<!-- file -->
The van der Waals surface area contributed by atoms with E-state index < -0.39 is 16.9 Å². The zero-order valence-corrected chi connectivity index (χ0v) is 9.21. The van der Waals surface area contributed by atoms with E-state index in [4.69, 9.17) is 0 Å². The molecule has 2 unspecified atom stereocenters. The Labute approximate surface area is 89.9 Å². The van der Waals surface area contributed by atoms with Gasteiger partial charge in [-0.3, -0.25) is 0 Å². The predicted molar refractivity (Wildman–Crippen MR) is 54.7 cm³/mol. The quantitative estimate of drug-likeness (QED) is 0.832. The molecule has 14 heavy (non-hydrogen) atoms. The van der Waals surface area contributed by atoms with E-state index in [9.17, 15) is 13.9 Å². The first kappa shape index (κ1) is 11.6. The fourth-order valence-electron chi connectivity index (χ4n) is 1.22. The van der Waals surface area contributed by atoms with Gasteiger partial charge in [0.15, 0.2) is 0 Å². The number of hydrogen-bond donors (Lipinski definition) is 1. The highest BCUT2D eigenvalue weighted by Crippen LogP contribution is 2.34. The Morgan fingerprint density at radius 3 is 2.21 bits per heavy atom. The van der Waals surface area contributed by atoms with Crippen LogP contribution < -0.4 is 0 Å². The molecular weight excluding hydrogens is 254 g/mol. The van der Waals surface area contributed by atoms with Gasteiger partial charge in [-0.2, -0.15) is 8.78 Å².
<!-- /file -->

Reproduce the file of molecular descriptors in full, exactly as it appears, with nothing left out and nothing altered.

The van der Waals surface area contributed by atoms with E-state index < -0.39 is 16.9 Å². The zero-order valence-corrected chi connectivity index (χ0v) is 9.21. The van der Waals surface area contributed by atoms with E-state index in [4.69, 9.17) is 0 Å². The molecule has 2 unspecified atom stereocenters. The Labute approximate surface area is 89.9 Å². The van der Waals surface area contributed by atoms with Gasteiger partial charge in [-0.3, -0.25) is 0 Å². The predicted molar refractivity (Wildman–Crippen MR) is 54.7 cm³/mol. The quantitative estimate of drug-likeness (QED) is 0.832. The molecule has 14 heavy (non-hydrogen) atoms. The van der Waals surface area contributed by atoms with E-state index in [9.17, 15) is 13.9 Å². The first kappa shape index (κ1) is 11.6. The fourth-order valence-electron chi connectivity index (χ4n) is 1.22. The van der Waals surface area contributed by atoms with Gasteiger partial charge in [0.15, 0.2) is 0 Å². The number of hydrogen-bond donors (Lipinski definition) is 1. The highest BCUT2D eigenvalue weighted by Crippen LogP contribution is 2.34. The Morgan fingerprint density at radius 3 is 2.21 bits per heavy atom. The van der Waals surface area contributed by atoms with Crippen LogP contribution < -0.4 is 0 Å². The molecular weight excluding hydrogens is 254 g/mol. The van der Waals surface area contributed by atoms with Gasteiger partial charge in [-0.2, -0.15) is 8.78 Å².